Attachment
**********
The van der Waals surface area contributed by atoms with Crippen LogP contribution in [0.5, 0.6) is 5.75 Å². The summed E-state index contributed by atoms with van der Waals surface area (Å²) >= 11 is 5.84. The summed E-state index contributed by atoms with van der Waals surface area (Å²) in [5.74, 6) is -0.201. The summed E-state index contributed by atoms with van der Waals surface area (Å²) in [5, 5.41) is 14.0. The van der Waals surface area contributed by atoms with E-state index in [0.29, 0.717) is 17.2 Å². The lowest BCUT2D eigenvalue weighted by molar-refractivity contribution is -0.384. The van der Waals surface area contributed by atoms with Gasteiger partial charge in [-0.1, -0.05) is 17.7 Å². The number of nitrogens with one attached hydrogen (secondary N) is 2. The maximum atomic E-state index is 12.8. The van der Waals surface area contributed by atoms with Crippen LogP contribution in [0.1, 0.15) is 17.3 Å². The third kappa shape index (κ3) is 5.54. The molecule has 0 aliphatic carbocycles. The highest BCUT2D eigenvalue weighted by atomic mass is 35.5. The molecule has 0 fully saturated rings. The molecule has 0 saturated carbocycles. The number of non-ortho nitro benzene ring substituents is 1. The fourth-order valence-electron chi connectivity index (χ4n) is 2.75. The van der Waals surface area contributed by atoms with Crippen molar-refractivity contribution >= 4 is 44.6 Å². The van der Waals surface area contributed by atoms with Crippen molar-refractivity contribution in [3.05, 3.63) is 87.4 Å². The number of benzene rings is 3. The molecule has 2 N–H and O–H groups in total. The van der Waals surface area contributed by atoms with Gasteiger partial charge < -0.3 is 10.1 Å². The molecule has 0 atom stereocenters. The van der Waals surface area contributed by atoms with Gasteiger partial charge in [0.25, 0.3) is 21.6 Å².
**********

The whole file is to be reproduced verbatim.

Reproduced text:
The van der Waals surface area contributed by atoms with Crippen LogP contribution in [0.5, 0.6) is 5.75 Å². The summed E-state index contributed by atoms with van der Waals surface area (Å²) >= 11 is 5.84. The summed E-state index contributed by atoms with van der Waals surface area (Å²) in [5.74, 6) is -0.201. The summed E-state index contributed by atoms with van der Waals surface area (Å²) in [5, 5.41) is 14.0. The van der Waals surface area contributed by atoms with E-state index in [0.29, 0.717) is 17.2 Å². The lowest BCUT2D eigenvalue weighted by molar-refractivity contribution is -0.384. The van der Waals surface area contributed by atoms with Gasteiger partial charge in [-0.1, -0.05) is 17.7 Å². The number of nitrogens with one attached hydrogen (secondary N) is 2. The maximum atomic E-state index is 12.8. The van der Waals surface area contributed by atoms with Crippen LogP contribution in [0.1, 0.15) is 17.3 Å². The third kappa shape index (κ3) is 5.54. The molecule has 0 aliphatic carbocycles. The highest BCUT2D eigenvalue weighted by atomic mass is 35.5. The molecule has 0 fully saturated rings. The molecule has 0 saturated carbocycles. The number of non-ortho nitro benzene ring substituents is 1. The fourth-order valence-electron chi connectivity index (χ4n) is 2.75. The van der Waals surface area contributed by atoms with Crippen molar-refractivity contribution >= 4 is 44.6 Å². The van der Waals surface area contributed by atoms with Crippen molar-refractivity contribution in [3.05, 3.63) is 87.4 Å². The number of benzene rings is 3. The molecule has 2 N–H and O–H groups in total. The van der Waals surface area contributed by atoms with Gasteiger partial charge < -0.3 is 10.1 Å². The molecule has 0 atom stereocenters. The van der Waals surface area contributed by atoms with Gasteiger partial charge in [0.25, 0.3) is 21.6 Å².